In Afghan society today there is a palpable sense of frustration about the state of the country and Pakistan’s role. In particular, Afghans resent their neighbor’s build up at the Durand Line, the border that Afghanistan has never accepted. Kabul claims Pakistan’s construction of checkpoints at the edge of the Goshta District of eastern Nangarhar Province are an incursion into its territory.
However, Afghans are more upset over what they claim to be Islamabad’s obstructive role in the peace process. The prevailing view in Afghanistan is that Pakistan is playing a destabilizing role in the country. According to this view, the peace process with the Taliban has failed to make headway as a result.
During a recent debate in Afghanistan’s senate, Deputy Foreign Minister Jawed Ludin came down heavily on Islamabad, saying that Pakistan represents the greatest threat to security in Afghanistan, and has sent conflicting messages during its talks with the government of Afghanistan.Enjoying this article? Click here to subscribe for full access. Just $5 a month.
Cynicism prevails in Kabul over the Brussels talk that the U.S. has organized in the hope of reconciling differences between Afghanistan and Pakistan. On Wednesday, U.S. Secretary of State John Kerry hosted a meeting that brought Afghan President Hamid Karzai together with Pakistan army chief general Ashfaq Kayani and senior Foreign Ministry official Jalil Jilani, with the ultimate aim of bringing the Taliban to the negotiating table.
Afghan foreign ministry spokesman Janan Mosazai was quoted by the Guardian as saying, "Unfortunately Pakistan today is changing the goalposts on its support for the peace process once again. Pakistan somehow decided now to put down certain preconditions for its support for the peace process which are completely unacceptable to Afghanistan and to any other independent country."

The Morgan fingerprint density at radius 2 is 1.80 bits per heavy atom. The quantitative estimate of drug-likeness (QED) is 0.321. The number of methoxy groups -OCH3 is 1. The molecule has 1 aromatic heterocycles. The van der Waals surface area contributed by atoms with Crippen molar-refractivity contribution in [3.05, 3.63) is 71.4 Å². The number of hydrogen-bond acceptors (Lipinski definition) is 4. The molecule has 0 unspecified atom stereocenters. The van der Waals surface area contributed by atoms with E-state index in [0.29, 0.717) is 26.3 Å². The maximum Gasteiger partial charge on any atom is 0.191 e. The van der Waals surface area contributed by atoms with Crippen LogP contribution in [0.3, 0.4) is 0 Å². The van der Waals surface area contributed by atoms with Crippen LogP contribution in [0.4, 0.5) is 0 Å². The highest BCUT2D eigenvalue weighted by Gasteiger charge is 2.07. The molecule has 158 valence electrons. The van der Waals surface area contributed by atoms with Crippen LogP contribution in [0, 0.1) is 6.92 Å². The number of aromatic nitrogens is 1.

According to the article, the establishment in Islamabad wants Kabul to sever ties with India, send its army officers to Pakistan for training and sign a strategic partnership deal.
Some have claimed that the goal is to give Taliban members based in Pakistan a greater say in the peace talks. Abdul Hakim Mujahid, a member of Afghanistan's High Peace Council, denounces the idea.
The Council was set up three years ago to initiate the peace process with insurgent groups. Mujahid, who was the former Taliban government’s ambassador to the UN, told The Diplomat, “There is no doubt that the Taliban movement in Afghanistan has its own agenda with the national interest in mind. Taliban (members) in Pakistan have their own agenda in their own country. So they are totally different. We are working for peace and reconciliation – not with the Taliban movement in Pakistan but with the Taliban movement in Afghanistan.”
He added, however, that he “hopes Pakistan will remain faithful to its promise of supporting the peace process.”
But Afghans are leery of trusting their neighbor.
“Tell me when Pakistan has thought about Afghanistan’s welfare,” Fathullah Naimzai, an educator in Kabul, told The Diplomat. “They have always thrived on destabilizing us and Pakistan’s intention is quite suspect. Had Pakistan not interfered in our country’s affairs we could have been really a peaceful country.”
Reports in Afghan newspapers also reflect the collective sense of helplessness surrounding efforts to engage Pakistan in Brussels. According to a report in Daily Outlook Afghanistan, the current atmosphere and accusations are not conducive to a positive outcome in Brussels.
When the High Peace Council came into existence there was a modicum of hope that the peace process would gain traction and help to stabilize Afghanistan following the withdrawal of foreign troops. In light of recent events, however, this hope looks increasingly forlorn.